GaN HEMTs Boost Electric Motor Applications

Emerging electronics applications require electric motor designs that squeeze higher performance from ever more compact platforms. Designers are hard-pressed to meet the new requirements with motor driver circuits based on traditional silicon MOSFETs and IGBTs. As silicon technology reaches theoretical limits for power density, breakdown voltage, and switching frequency, it gets tougher for designers to contain power losses. The main effects of these limitations are sub-optimal efficiency and additional performance problems at high operating temperatures and high switching rates.

Consider a silicon-based power device operating at a switching frequency of ≥40 kHz. Under those conditions, switching losses are greater than conduction losses, with cascading effects on overall power losses. Dissipating the excess heat that is generated requires a heat sink, driving up the weight, footprint, and cost of the solution. High-electron–mobility transistor (HEMT) devices based on gallium nitride (GaN) offer superior electrical characteristics and are a valid alternative to MOSFETs and IGBTs in high-voltage and high-switching–frequency motor control applications. Our discussion here centers on the advantages that GaN HEMT transistors provide in the power and inverter stages of high-power–density electric motor applications.


Gallium nitride is a wide bandgap (WBG) material. As such, its forbidden band (corresponding to the energy required for an electron to pass from the valence band to the conduction band) is much wider silicon’s: about 3.4 electron-volts, compared with 1.12 eV for silicon. The higher electron mobility of a GaN HEMT translates into a greater switching speed, since the charges that normally accumulate in the joints can be dispersed more quickly. The faster rise times, lower drain-to-source on resistance (RDS(on)) values, and reduced gate and output capacitance achievable with GaN all contribute to its low switching losses and ability to operate at switching frequencies up to 10 times higher than silicon. Reducing power losses brings additional benefits, such as more efficient power distribution, less heat dissipation, and simpler cooling systems.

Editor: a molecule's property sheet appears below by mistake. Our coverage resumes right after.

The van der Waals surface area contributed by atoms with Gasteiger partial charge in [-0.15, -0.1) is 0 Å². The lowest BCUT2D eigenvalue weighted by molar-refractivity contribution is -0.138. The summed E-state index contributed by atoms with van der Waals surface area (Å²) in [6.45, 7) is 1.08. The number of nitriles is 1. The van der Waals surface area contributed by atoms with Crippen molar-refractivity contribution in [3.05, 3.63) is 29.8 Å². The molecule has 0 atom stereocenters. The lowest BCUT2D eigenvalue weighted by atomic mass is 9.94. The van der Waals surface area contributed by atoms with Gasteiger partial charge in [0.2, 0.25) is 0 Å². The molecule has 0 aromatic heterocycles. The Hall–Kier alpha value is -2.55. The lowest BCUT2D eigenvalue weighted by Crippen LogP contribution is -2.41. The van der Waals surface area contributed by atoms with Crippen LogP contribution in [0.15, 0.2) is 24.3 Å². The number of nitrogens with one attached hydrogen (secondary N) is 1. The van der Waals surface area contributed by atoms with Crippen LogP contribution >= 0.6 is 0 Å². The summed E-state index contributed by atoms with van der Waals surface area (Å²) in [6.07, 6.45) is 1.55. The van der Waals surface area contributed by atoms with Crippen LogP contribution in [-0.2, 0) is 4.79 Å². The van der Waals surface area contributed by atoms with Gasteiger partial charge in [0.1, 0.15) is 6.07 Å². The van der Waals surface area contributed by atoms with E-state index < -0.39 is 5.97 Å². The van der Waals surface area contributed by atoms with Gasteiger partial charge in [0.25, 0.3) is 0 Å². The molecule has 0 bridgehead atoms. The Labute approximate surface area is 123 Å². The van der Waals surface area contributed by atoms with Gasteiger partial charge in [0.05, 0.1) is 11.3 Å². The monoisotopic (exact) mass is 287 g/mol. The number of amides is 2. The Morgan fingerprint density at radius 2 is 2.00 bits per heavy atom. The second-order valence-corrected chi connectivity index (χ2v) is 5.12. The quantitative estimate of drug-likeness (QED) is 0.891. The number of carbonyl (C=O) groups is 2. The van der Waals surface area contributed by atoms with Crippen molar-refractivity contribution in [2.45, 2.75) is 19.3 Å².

Figure 1: Overall device losses for GaN and silicon
transistors (Image: Texas Instruments)

The possibility of operating at high switching frequencies enables solutions with reduced footprint, weight, and volume, avoiding the use of bulky components such as inductors and transformers. Figure 1 shows the trend lines for conduction and switching losses for power devices built with silicon and gallium nitride technology as switching frequencies rise. For both materials, conduction losses remain constant and switching losses mount. But as the switching frequency increases, the switching losses of a GaN HEMT transistor remain significantly lower than those of a silicon MOSFET or IGBT, and the higher the switching frequency, the more marked the difference becomes.

GaN HEMTs’ main advantages over traditional silicon devices are:

  • a higher slew rate (dV/dt of 100 V/ns or more), which in turn supports faster switching rates, thereby reducing switching losses;
  • a near-zero reverse recovery charge (because GaN HEMTs do not have an intrinsic body diode, no anti-parallel diodes are required, and power losses and electromagnetic interference [EMI] effects are reduced);
  • full operation at higher temperatures (up to about 300 °C) without affecting the switching capabilities;
  • higher breakdown voltage (above 600 V);
  • switching losses, at a given switching frequency and motor current, that are 10% to 30% those of a silicon MOSFET; and
  • greater efficiency, smaller footprint, and lower weight.

All of these characteristics favor the use of GaN HEMT devices in the design of drivers for high-voltage and high-frequency electric motors. With GaN HEMTs, designers can build electric motors that achieve the same output characteristics as a silicon-based design but in a more compact size and with lower power absorption.